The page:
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Justice Crew

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  • Australia’s dance troupe Justice Crew is proof that dreams can happen. From humble beginnings in Sydney’s western suburbs, the nine-member outfit became one of 2010’s hottest talking points when they won “Australia’s Got Talent”. With the series win, they collected the $250,000 victor’s prize cheque and a contract with Sony Music.

    “Winning the competition was like a dream come true” explains Emmanuel “EMan” Rodriguez, the unofficial front man of Justice Crew. “It was like a book which starts from where we came from, how Justice came together, how we entered the competition, and then winning the series. It was unreal that we made it so far. It just shows that if you work really hard, you’ll get there.” Taking out the competition is by no means the end of this story. The dancers split their windfall and have invested for the future – theirs and for other aspiring dancers. The troupe tipped cash into a band fund and invested in Justice Academy Inc, a program which helps disadvantaged young Australians work on their confidence, self-expression and team-building skills by hosting free dance workshops and classes.

    All nine-members are hands-on at the Justice Academy, which uses music and dance to empower future generations. Age is no barrier. In 2010, the Academy’s 5- 9 year old graduates competed in the 2010 LA World Hip Hop competition under the name “Little Justice”.

    “Our goal is to get the Academy running so it’s a full-time course where kids can actually get a certificate out of it and learn life skills” says Rodriguez. “We want to prove that dancing for Australians can be a career.”

    The nine hip hoppers come from diverse backgrounds, with dancing the coming thread. They met through dance circles in their late teens and in early 2009 became “Justice Crew” under the mentorship of New Zealand-born dance veteran Maurice June.

    “They’re very talented. They’re the best in the country at what they do both as individuals and as an example to others” says June. Initially, the “supercrew” was a larger team. Over time, the group whittled down to the current nine, a squad of individuals who connect on many levels. In 2009, the team entered into the World Hip Hop Dance Championships in Las Vegas, finishing a credible 14th. A bigger finish would come when on June 15, 2010, the crew made it all the way in “Australia’s Got Talent.”

    Sony Music released Justice Crew’s debut single “And Then We Dance” on August 27, and will issue a full-length DVD in late September. Plans are to tour the act nationally, and in time internationally. “When you look at the journey, from where they’ve come to where they are now” notes June, “they’re not scared of anything.”

  • Introducing… the Crew

    Emmanuel “EMan” Rodriguez

    A specialist in breakdancing and on-stage acrobatics. Rodriguez is no stranger to the big occasion. Australian audiences will recognize this upbeat entertainer for his captivating performances in the 2009 series of “So You Think You Can Dance Australia.” where he placed in the final 20. A born performer with a touch of a cheeky side, Rodriguez can hold his own on any stage.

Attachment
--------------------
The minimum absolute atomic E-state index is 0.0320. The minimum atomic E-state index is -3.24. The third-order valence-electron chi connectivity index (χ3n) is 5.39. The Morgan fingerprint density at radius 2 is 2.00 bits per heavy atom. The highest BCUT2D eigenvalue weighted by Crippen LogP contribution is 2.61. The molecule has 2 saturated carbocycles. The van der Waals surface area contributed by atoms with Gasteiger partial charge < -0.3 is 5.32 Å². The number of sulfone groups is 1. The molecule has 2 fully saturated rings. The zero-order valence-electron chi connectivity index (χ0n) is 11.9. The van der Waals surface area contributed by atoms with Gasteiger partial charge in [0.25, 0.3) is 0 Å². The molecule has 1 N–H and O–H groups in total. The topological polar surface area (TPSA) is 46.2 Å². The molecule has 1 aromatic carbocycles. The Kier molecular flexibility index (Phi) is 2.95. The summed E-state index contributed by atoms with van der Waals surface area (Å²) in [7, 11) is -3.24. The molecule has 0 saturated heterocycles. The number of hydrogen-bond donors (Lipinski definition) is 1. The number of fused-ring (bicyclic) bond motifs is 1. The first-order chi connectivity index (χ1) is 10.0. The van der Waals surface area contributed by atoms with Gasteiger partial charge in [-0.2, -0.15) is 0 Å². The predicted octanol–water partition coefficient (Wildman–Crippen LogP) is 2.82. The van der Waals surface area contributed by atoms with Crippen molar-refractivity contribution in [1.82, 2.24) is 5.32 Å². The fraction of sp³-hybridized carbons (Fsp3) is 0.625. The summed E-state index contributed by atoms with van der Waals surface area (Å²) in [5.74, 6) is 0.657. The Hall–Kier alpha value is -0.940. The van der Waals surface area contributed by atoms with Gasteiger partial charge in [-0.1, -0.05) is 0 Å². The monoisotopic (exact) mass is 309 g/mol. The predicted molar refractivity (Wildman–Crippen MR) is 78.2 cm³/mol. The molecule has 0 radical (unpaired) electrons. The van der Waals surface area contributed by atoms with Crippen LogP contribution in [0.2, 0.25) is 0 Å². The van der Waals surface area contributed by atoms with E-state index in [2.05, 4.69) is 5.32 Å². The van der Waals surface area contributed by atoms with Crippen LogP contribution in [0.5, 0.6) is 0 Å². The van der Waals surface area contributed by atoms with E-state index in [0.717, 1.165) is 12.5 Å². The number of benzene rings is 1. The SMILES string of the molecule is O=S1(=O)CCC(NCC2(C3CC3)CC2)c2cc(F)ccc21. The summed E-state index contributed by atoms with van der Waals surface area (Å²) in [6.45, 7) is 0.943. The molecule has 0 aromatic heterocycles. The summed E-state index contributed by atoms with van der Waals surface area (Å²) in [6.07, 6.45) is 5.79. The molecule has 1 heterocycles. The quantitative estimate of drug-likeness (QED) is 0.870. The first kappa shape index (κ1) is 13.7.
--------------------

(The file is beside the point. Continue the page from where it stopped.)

Samson Cosray Smith

    Like his namesake, the New Zealand-born breakdancer has power in spades. He’s the head-spin king in the group, who carries a smooth-ness into his performances. His silky skills were showcased in “So You Think You Can Dance Australia.”

    Solo Tohi

    A choreographer with a penchant for breakdancing and body-popping, Tohi is a creative force in the side. A New Zealander from Tongan and Tanzanian background, Tohi’s ideas become the blue-prints for Justice Crew shows.

    Omar Kamara

    Big on musicality, Kamara is Justice Crew’s resident American hip hop aficionado. He’s got the X-factor, and he lights up the stage everytime with his wit and style.

    The Twins (Len John Ruela Pearce and John Len Ruela Pearce)

    They’re passionate, they’re popping and they’re improving at a frightening rate. The young guns in the pack, these brothers have only two-years of dancing under their belt and little technical background. These twins of Filipino and Australian heritage bring a rawness to the crew, an impressive knack for picking-up choreography and double the passion.

    Paul Eric Merciadez

    With his long hair and rat’s tail, Merciadez is hard to miss. Looks can be deceiving. “He’s so clean. He’s like the polish you apply to your car” says Rodriguez. “You look at your car and think, ‘damn my car is so clean’. That’s Pauly”.

    Lukas Wildrok

    Break dancer Wildrok is the all-rounder of the Crew with an appetite for rock music. He brings a touch of punk and emo, and each time he hits the stage, expect the unexpected. Another big-time performer who captivated viewers of “So You Think You Can Dance Australia.”

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